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Naturally Frugal: Egg Yolk Hair Wash

Get the best hair of your life with just one egg! Super shiny, healthy hair!

“Ewww….Really?” That is usually the first response I get when I tell people that I use egg yolks to wash my hair. Then they start studying my hair looking for signs of eggs. I’ve gotten used to it, but I’m here to tell you, egg yolks–they ROCK. I started using the egg yolks a year ago, as I was experimenting with different no-shampoo methods. While I loved the simplicity of baking soda to wash my hair, it wasn’t quite as thorough as I wanted during the detox period. So I tried eggs–and I’ve never looked back!

Full of protein and all kinds of good things for your hair, they also contain lecithin, a natural cleanser. Washing with egg yolks conditions your hair as it cleans it. It has been revolutionary in my journey to ditch shampoo. My hair is silky, soft, and even fluffy. I don’t know that “fluffy” is a word normally used for hair, but my hair is fluffy and light!

So here’s how it works: for my long hair I take one egg yolk and place it in a plastic cup. I poke it with a fork, to break the yolk, and scramble it for about five seconds. In the shower I will add about a quarter cup of hot water to the cup, so that it spreads evenly over my head. (Added benefit: it warms the egg so it isn’t cold against my scalp.) I pour over my head, concentrating on my scalp and the back of my head. I gently scrub it into my hair, as if I was lathering shampoo. (It doesn’t lather, but it is the same motion.) Rinse as usual. Sometimes I follow it with my usual lemon juice rinse, but it really isn’t necessary. I feel my hair getting cleaner and smoother even before I rinse it. It’s THAT good.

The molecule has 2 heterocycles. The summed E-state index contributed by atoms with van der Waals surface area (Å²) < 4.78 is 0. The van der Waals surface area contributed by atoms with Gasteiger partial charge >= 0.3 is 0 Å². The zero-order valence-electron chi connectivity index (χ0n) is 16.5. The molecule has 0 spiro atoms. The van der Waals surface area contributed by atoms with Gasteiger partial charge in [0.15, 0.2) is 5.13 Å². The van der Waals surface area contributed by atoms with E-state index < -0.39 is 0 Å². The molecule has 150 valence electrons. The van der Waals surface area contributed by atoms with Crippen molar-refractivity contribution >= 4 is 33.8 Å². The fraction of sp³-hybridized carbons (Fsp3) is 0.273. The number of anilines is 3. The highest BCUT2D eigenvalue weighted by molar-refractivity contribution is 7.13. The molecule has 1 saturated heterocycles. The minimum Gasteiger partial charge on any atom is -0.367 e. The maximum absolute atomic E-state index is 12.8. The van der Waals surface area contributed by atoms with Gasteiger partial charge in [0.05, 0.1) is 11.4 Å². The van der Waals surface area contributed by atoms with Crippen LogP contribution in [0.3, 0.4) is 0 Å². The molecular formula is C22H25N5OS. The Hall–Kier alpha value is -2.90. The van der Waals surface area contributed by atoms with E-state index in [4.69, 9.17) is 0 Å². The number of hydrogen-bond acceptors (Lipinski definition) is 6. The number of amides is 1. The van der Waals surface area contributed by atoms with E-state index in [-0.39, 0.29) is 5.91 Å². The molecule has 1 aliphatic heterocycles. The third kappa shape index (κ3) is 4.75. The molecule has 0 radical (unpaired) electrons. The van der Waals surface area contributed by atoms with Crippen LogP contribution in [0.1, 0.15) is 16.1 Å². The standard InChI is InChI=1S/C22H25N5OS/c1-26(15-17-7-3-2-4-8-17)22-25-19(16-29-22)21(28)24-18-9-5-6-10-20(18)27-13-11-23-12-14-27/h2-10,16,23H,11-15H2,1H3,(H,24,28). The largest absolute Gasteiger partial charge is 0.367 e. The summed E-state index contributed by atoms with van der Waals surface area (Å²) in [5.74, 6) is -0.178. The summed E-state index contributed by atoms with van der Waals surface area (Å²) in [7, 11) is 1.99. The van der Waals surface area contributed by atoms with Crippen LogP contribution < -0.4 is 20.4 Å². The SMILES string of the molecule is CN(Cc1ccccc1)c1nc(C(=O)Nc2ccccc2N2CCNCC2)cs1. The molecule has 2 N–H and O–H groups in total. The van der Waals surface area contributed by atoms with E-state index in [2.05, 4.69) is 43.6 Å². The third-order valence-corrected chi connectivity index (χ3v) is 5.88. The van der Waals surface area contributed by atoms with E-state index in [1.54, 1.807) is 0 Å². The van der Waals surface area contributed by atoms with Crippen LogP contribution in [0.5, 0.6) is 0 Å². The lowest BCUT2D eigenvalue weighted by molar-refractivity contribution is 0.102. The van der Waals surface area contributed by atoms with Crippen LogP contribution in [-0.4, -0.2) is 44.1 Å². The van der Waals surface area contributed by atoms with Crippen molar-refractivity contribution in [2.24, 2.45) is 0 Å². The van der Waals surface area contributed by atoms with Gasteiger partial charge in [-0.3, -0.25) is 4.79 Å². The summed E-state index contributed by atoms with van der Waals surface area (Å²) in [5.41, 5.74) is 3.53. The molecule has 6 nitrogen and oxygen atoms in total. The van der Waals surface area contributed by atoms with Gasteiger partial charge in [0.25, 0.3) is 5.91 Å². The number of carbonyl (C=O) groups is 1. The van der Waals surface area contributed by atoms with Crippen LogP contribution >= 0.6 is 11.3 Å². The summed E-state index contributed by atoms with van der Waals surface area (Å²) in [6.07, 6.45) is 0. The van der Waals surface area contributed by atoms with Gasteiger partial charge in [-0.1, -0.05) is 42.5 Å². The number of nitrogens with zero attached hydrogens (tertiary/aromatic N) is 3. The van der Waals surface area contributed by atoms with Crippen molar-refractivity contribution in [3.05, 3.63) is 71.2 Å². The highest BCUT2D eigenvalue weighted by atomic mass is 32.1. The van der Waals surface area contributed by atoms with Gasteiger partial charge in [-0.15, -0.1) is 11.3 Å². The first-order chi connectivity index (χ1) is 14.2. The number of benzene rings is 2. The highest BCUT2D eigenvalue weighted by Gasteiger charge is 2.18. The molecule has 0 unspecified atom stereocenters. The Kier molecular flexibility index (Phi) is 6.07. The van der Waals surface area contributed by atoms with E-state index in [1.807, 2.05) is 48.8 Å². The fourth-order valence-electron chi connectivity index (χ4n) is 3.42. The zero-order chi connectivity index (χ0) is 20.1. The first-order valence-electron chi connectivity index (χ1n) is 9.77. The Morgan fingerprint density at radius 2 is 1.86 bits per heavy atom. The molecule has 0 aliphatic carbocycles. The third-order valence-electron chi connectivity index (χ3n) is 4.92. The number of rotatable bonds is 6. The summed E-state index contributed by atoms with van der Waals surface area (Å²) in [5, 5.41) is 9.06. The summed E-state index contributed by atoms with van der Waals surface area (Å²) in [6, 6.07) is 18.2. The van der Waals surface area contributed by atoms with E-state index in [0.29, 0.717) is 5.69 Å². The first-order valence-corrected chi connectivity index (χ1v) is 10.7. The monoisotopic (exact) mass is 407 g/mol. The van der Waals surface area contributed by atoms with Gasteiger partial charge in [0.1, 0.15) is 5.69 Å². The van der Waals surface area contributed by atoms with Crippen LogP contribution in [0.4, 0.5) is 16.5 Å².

One of the most common questions I’m asked is “Doesn’t it feel gross?” Actually, no. I’m not much of one for slimy things, but shampoo and conditioner is pretty darned slimy themselves. The egg yolk feels a lot like thin conditioner in my hands.

Even if you’re still using shampoo, this is a great hair treatment to use once in a while! It will replenish your hair with natural proteins and make your hair really silky. If you’ve got thicker or longer hair, two yolks might be needed–but for my shoulder-length fine hair, one yolk generally is enough. I don’t recommend using the egg white to wash with. While it won’t hurt your hair, it can cook in the hot water–leaving you with rubbery white bits in your hair. Egg yolks don’t do that. I simply save my egg whites in the freezer, for use later in cakes and meringues.

If you’re interested in learning more about ditching shampoo, you can read my posts about going no ‘poo here. (No shampoo, that is.) I’ve been doing this for over a year now, and I can’t see a time when I will ever go back to washing with shampoo again. My hair is cleaner, it is healthier, it is shinier. I only have to wash it once every week or two, because I’m not putting yucky stuff into it. And I’m not having to use any products either to style it, which is a huge change from before. Sometimes I just can’t believe it is this simple!

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  1. hi I just tried it for the first time. I actually decided to colour my hair and completely forgot that I didn’t have any shampoo.